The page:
I was stating at a hex screw sort of in awe of the physics underlying this rather simple mechanical system. It got me thinking, how would one go about determining the optimal shape for a screw to maximize its holding strength for a given volume of material? What maths and engineering concepts are required to solve it and has this already been considered?

  • $\begingroup$ Stating? Or staring? Withdrawal has always been a problem... $\endgroup$ – user207455 Jul 19 '19 at 1:09
  • $\begingroup$ that seemingly simple system has been under development for hundreds of years and yes, it's been optimized. Some mechanical engineering textbooks tell this story under the heading "threaded fasteners". $\endgroup$ – niels nielsen Jul 19 '19 at 3:49

Screws come in various types depending on their application. As @Nielsneilson said, they have indeed been optimized (approximately) over a long time, but the "fitness function" for optimization depends on multiple factors. You asked specifically about holding strength in a given material. The brittleness and elasticity of the material, as well as the coefficient of friction between the material and the material of the screw, are both important. If the concern is only that the screw may become "unscrewed" due to vibration or other such causes, the important factor is the friction. If the concern is that the screw may get pulled out of the material, breaking the material in the process, it is a more difficult problem.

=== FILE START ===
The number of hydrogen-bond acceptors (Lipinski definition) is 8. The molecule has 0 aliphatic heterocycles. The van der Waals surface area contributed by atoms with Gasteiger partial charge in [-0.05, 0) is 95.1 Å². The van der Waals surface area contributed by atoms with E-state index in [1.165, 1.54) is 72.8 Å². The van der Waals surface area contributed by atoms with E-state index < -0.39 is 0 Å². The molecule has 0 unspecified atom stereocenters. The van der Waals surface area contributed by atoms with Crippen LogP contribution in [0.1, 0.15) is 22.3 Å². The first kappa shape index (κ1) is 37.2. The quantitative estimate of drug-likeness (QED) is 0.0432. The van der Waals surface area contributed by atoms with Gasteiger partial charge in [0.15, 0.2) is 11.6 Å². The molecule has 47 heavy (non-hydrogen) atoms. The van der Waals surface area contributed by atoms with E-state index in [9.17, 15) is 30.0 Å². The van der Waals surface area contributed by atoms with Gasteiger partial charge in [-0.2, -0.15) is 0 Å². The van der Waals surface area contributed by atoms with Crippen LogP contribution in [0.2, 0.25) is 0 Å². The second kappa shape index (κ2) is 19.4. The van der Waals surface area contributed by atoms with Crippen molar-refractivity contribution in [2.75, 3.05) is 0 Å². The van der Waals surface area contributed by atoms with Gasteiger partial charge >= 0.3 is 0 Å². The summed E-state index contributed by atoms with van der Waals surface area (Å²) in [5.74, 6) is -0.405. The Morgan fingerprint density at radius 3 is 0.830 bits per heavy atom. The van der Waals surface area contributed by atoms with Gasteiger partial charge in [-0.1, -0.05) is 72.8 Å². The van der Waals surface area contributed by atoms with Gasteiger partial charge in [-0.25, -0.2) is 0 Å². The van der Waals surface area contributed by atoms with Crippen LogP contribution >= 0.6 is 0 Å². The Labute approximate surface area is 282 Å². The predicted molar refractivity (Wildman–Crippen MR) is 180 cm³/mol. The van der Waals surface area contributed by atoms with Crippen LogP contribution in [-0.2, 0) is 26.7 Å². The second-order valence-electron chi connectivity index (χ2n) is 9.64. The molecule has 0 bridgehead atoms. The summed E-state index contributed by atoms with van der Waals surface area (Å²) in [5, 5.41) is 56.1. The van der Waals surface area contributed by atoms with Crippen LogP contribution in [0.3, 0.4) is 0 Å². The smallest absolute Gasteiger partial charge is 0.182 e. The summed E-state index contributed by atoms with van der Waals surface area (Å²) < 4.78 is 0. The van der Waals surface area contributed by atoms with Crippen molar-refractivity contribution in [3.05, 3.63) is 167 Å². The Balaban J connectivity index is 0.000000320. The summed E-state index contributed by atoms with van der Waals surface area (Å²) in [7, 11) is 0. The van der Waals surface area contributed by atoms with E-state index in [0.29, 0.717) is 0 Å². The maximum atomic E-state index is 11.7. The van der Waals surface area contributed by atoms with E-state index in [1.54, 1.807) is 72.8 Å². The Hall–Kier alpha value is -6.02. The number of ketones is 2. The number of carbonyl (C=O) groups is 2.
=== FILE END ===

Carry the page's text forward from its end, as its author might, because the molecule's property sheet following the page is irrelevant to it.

An extreme case is that of screws designed for anchoring in drywall (plasterboard). Because drywall crumbles easily, closely space threads in a screw will simply turn the drywall to powder so the screw has essentially nothing to hold it in place. The solution is to shape drywall anchor screw threads a bit like an auger: a thin helical blade that slices a spiral path through the plaster, leaving intact most of the plaster that is within the cylindrical envelope of the screw.

Another extreme case is that of machine screws, designed to clamp two pieces of metal together solidly despite vibration. In that case, the material (the metal pieces or a nut) is plenty strong and the important thing is to be able to exert maximal compression between the pieces. For that purpose, it is advantageous to use narrow screw threads with a small helix angle https://www.afi.cc/blog/screw-thread-terminology. Larger thread depth for a given helix angle results in weaker threads, but stronger grip.

Given a specific fitness function (i.e., what does "better" mean in a given context?", it is fairly straightforward to set up an optimization procedure that selects the best screw shape for a specific application. For example, a genetic algorithm incorporating all the necessary factors and relationships can quickly find an optimal shape. (Transparency note: this link is to something I wrote about 25 years ago.)


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